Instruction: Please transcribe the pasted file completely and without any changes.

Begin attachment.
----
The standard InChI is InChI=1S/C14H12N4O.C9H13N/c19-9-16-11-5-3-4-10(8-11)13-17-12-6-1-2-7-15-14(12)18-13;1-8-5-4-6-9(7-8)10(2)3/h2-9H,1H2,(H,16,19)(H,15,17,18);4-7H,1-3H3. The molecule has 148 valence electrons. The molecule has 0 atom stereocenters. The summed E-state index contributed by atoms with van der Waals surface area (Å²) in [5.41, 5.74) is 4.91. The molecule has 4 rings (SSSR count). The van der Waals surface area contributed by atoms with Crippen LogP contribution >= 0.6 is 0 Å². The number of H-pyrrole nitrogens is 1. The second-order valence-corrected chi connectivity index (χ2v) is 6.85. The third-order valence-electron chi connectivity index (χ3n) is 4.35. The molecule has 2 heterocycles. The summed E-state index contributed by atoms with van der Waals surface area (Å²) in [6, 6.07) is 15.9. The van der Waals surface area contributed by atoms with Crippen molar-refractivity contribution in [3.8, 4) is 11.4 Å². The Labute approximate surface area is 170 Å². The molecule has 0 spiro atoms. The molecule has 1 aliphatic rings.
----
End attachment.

The standard InChI is InChI=1S/C14H12N4O.C9H13N/c19-9-16-11-5-3-4-10(8-11)13-17-12-6-1-2-7-15-14(12)18-13;1-8-5-4-6-9(7-8)10(2)3/h2-9H,1H2,(H,16,19)(H,15,17,18);4-7H,1-3H3. The molecule has 148 valence electrons. The molecule has 0 atom stereocenters. The summed E-state index contributed by atoms with van der Waals surface area (Å²) in [5.41, 5.74) is 4.91. The molecule has 4 rings (SSSR count). The van der Waals surface area contributed by atoms with Crippen LogP contribution >= 0.6 is 0 Å². The number of H-pyrrole nitrogens is 1. The second-order valence-corrected chi connectivity index (χ2v) is 6.85. The third-order valence-electron chi connectivity index (χ3n) is 4.35. The molecule has 2 heterocycles. The summed E-state index contributed by atoms with van der Waals surface area (Å²) in [6, 6.07) is 15.9. The van der Waals surface area contributed by atoms with Crippen molar-refractivity contribution in [3.8, 4) is 11.4 Å². The Labute approximate surface area is 170 Å². The molecule has 0 spiro atoms. The molecule has 1 aliphatic rings.